Chinese gunpowder tea is a green tea from the Zhejiang Province in China. It takes its English name from the fact that each grey-green leaf is tightly rolled into a tiny pellet, "exploding" into a long leaf upon being steeped in hot water.

Gunpowder tea production dates back to the Tang Dynasty (618–907) but it was first introduced to Taiwan in the 1800s. Although the individual leaves were formerly rolled by hand, today most gunpowder tea is rolled by machines (though the highest grades are still rolled by hand). When buying gunpowder tea it is important to look for shiny pellets, which indicate that the tea is relatively fresh.

Gunpowder tea is exported to the Maghreb where it is used in the preparation of traditional North African mint tea. The Moroccan tea ritual is at the heart of any social gathering, from an informal visit to a neighbour to lavish soirees with dignitaries. A minimum of two cups need to be drunk as not to offend the host.

Gunpowder tea production dates back to the Tang Dynasty (AD 618 – 907) but it was first introduced to Taiwan in the 1800s.

When buying Gunpowder it is important to look for shiny pellets, which indicate that the tea is relatively fresh.

Jasmine Tea
Jasmines are widely cultivated for their flowers, enjoyed in the garden, as house plants, and as cut flowers. The flowers are worn by women in their hair in southern and southeast Asia. Some claim that the daily consumption of Jasmine tea is effective in preventing certain cancers. Many species also yield an essential oil which is used in the production of perfumes and incense.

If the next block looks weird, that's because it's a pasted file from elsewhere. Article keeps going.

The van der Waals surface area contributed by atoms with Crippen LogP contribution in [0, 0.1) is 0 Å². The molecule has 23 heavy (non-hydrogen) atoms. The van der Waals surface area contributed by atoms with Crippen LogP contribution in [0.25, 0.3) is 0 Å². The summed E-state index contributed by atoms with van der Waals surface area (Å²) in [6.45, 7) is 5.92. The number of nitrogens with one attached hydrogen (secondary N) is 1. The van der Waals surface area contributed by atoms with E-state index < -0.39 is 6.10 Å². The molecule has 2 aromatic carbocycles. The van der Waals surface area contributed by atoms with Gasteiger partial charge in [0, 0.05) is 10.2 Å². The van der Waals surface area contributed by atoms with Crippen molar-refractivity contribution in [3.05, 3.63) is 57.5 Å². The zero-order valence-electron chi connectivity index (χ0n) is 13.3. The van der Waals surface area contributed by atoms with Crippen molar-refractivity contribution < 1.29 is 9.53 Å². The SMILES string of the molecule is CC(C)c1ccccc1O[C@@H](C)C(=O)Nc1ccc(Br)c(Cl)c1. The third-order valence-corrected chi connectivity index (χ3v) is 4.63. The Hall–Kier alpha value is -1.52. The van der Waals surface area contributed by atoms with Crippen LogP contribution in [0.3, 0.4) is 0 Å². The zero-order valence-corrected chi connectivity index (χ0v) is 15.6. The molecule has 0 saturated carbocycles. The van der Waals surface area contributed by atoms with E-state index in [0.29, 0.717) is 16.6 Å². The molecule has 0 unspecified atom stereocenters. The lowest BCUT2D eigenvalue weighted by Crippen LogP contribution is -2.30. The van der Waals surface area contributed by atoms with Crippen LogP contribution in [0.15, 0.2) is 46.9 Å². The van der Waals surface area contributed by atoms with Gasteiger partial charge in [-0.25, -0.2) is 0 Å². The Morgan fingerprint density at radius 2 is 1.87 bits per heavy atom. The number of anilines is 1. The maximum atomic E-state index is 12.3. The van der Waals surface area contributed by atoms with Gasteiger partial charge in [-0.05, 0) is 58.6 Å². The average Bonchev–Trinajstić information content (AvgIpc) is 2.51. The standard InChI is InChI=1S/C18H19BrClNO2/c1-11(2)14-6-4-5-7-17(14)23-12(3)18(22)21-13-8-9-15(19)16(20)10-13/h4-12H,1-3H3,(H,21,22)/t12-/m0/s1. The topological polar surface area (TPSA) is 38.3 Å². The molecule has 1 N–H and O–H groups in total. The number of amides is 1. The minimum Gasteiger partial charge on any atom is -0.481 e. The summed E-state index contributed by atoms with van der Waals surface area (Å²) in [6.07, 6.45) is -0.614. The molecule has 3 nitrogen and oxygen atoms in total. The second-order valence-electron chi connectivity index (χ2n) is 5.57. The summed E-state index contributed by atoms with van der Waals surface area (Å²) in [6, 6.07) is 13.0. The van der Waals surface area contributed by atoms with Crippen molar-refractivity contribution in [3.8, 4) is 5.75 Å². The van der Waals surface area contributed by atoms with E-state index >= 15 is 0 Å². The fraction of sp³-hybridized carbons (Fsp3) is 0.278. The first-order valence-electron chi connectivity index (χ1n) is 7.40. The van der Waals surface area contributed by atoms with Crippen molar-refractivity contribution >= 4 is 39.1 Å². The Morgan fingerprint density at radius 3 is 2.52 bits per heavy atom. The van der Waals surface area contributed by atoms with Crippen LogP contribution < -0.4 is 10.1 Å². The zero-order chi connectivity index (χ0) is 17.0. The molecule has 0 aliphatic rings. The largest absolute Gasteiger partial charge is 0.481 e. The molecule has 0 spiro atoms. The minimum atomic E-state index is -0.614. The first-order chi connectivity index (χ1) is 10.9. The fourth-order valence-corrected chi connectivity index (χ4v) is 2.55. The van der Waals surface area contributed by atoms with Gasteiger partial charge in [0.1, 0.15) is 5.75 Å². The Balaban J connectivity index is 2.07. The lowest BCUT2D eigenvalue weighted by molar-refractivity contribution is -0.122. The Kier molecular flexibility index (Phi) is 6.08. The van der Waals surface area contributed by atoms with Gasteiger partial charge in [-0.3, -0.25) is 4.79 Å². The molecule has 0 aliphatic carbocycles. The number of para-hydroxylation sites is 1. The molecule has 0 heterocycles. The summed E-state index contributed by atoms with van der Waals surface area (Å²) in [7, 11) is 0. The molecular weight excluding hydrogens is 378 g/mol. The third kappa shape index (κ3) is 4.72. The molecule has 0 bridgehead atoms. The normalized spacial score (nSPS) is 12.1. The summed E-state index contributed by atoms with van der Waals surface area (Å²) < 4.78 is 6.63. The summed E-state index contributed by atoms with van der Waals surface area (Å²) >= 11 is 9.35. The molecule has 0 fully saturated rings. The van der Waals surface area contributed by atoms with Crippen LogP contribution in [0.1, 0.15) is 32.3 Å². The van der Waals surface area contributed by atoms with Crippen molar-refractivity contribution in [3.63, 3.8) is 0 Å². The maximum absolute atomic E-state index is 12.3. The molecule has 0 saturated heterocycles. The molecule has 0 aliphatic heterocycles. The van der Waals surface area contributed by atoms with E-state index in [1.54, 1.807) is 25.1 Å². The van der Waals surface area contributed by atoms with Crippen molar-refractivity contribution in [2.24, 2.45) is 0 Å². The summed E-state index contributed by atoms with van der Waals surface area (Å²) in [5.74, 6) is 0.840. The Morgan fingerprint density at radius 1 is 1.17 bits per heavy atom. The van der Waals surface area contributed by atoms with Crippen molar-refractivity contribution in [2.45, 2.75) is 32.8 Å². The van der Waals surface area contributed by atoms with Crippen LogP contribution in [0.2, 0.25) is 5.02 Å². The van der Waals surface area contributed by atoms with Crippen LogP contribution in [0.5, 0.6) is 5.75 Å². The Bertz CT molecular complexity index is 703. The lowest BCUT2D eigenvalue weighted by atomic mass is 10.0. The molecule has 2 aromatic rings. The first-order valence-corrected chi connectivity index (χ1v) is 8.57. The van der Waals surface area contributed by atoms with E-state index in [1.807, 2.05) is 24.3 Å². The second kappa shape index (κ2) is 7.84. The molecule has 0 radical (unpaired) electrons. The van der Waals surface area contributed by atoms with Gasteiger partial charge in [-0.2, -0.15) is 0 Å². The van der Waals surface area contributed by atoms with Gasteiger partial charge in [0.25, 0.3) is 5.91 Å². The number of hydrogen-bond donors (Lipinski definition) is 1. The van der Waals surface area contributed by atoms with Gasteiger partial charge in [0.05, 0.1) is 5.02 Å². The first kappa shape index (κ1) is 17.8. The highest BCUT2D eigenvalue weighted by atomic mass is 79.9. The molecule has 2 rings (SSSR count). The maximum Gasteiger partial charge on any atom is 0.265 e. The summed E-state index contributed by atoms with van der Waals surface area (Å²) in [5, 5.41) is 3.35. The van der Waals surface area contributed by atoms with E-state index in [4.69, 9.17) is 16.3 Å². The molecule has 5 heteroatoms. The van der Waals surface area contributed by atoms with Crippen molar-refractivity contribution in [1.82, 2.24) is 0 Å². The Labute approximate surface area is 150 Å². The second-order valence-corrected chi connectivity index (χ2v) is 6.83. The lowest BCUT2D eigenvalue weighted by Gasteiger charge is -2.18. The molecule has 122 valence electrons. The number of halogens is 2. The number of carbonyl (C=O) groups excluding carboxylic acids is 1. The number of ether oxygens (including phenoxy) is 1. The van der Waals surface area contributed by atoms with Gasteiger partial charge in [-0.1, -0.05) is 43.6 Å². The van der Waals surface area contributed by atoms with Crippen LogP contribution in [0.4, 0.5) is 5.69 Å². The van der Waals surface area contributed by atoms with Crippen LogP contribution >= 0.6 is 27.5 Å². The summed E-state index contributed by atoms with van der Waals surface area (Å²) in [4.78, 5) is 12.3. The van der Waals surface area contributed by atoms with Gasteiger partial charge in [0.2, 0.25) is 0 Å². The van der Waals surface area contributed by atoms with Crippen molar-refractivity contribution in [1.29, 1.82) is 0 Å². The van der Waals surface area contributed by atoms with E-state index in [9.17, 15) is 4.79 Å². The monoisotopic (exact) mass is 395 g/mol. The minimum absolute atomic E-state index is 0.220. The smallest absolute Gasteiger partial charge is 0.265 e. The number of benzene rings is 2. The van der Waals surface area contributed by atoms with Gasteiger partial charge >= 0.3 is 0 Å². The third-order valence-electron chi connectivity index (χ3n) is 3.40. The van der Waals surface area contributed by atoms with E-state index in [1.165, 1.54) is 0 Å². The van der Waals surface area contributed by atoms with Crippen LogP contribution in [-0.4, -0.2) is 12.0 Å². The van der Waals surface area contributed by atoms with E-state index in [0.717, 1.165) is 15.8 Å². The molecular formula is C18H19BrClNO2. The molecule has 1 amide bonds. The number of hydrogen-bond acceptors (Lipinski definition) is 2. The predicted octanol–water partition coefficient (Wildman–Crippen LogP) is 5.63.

Jasminum sambac flowers are also used to make tea, which typically has a green tea or Oolong base. The delicate Jasmine flower opens only at night and is plucked in the morning when the tiny petals are tightly closed. They are then stored in a cool place until night. Between six and eight in the evening, as the temperature cools, the petals begin to open. Flowers and tea are "mated" in machines that control temperature and humidity. It takes four hours or so for the tea to absorb the fragrance and flavour of the Jasmine blossoms, and for the highest grades, this process may be repeated as many as seven times. Because the tea has absorbed moisture from the flowers, it must be refired to prevent spoilage. The spent flowers may or may not be removed from the final product, as the flowers are completely dry and contain no aroma. They simply add visual appeal and are no indication of the quality of the tea.

Kukicha Twig Tea